One of the major perks of all the affordable flight controllers and motors available from the hobby market is that you can really experiment with some crazy aircraft designs. [amazingdiyprojects] is experimenting with a coaxial helicopter design, with the goal off possibly using for a manned version in the future. (Video link, embedded below.)
The aircraft uses a pair of coaxial counter-rotating motors with large propellers, with several redundant control surfaces below the propellers. One of the theoretical advantages of this arrangement, compared to the more conventional quadcopter type designs, is redundancy. While a quadcopter will start tumbling when a single motor fails, this design will still be able to descend safely with just one motor.
It is also not dependent on the main motors for yaw, pitch and roll control. In multirotors, the motors need to keep a significant amount of the motor’s available power in reserve to increase torque at a moment’s notice for attitude control. This craft can use all the available thrust from the motors for lift, since control is provided by the control surfaces. There are five sets of redundant control surfaces below the propellers, each set connected to a separate flight controller.
Another advantage of this design is efficient for a given footprint, since one large propeller will always be more efficient than multiple smaller propellers. One of the goals for [amazingdiyprojects] is to fit the full size craft in a shipping container or on a trailer for transport without dissasembly.
On the 3rd of June 2019, a 1U CubeSat developed by students of the AGH University of Science and Technology in Kraków was released from the International Space Station. Within a few hours it was clear something was wrong, and by July 30th, the satellite was barely functional. A number of problems contributed to the gradual degradation of the KRAKsat spacecraft, which the team has thoroughly documented in a recently released paper.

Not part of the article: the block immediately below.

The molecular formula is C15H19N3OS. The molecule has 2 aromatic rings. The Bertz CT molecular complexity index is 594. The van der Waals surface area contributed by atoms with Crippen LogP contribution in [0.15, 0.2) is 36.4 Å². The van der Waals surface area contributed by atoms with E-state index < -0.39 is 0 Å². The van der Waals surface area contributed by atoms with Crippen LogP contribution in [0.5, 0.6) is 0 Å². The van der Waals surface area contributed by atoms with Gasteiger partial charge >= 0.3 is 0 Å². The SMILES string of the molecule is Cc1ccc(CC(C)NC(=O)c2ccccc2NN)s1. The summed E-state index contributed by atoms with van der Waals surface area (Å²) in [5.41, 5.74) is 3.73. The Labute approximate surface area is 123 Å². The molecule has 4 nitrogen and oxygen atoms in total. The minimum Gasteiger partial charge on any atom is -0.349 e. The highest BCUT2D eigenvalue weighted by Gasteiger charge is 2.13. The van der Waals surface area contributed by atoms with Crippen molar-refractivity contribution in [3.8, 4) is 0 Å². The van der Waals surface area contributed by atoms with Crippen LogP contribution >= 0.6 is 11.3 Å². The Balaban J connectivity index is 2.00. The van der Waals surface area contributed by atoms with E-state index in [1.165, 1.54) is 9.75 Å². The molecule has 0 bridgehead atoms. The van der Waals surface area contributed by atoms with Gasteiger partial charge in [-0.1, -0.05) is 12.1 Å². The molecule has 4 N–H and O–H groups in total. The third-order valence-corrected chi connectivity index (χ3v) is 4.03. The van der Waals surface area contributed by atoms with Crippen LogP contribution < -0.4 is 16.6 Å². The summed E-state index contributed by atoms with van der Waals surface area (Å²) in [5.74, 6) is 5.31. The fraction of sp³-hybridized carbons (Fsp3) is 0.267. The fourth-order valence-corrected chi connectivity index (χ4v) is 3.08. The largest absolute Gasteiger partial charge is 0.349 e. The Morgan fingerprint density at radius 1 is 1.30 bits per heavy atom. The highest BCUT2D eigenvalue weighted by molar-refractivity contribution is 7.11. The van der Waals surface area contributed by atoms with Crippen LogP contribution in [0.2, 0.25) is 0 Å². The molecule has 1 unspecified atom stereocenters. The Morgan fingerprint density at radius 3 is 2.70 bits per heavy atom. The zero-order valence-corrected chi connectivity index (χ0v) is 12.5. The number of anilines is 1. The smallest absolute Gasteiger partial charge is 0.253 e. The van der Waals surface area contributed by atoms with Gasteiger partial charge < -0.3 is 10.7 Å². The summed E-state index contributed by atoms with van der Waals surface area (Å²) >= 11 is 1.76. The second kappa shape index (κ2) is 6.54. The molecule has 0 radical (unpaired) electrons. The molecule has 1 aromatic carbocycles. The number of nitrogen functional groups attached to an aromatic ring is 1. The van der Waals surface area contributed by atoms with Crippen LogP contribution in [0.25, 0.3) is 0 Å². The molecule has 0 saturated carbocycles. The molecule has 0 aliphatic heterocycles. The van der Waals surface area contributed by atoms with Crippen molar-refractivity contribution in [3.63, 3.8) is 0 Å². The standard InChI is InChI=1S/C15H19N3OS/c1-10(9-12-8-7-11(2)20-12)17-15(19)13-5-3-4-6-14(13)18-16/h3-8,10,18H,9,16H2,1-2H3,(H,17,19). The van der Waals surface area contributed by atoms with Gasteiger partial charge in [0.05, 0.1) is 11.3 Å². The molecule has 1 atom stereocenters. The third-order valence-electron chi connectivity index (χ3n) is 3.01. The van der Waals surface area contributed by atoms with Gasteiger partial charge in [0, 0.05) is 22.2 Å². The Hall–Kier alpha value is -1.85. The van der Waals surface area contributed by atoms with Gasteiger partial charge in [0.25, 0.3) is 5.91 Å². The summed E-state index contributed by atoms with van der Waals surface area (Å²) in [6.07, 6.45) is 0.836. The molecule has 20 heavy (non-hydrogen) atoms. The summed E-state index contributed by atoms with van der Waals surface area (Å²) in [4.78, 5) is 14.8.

We all know, at least in a general sense, that building and operating a spacecraft is an exceptionally difficult task on a technical level. But reading through the 20-pages of “KRAKsat Lessons Learned” gives you practical examples of just how many things can go wrong.
It all started with a steadily decreasing battery voltage. The voltage was dropping slowly enough that the team knew the solar panels were doing something, but unfortunately the KRAKsat didn’t have a way of reporting their output. This made it difficult to diagnose the energy deficit, but the team believes the issue may have been that the tumbling of the spacecraft meant the panels weren’t exposed to the amount of direct sunlight they had anticipated.
This slow energy drain continued until the voltage dropped to the point that the power supply shut down, and that’s were things really started going south. Once the satellite shut down the batteries were able to start charging back up, which normally would have been a good thing. But unfortunately the KRAKsat had no mechanism to remain powered down once the voltage climbed back above the shutoff threshold. This caused the satellite to enter into and loop where it would reboot itself as many as 150 times per orbit (approximately 90 minutes).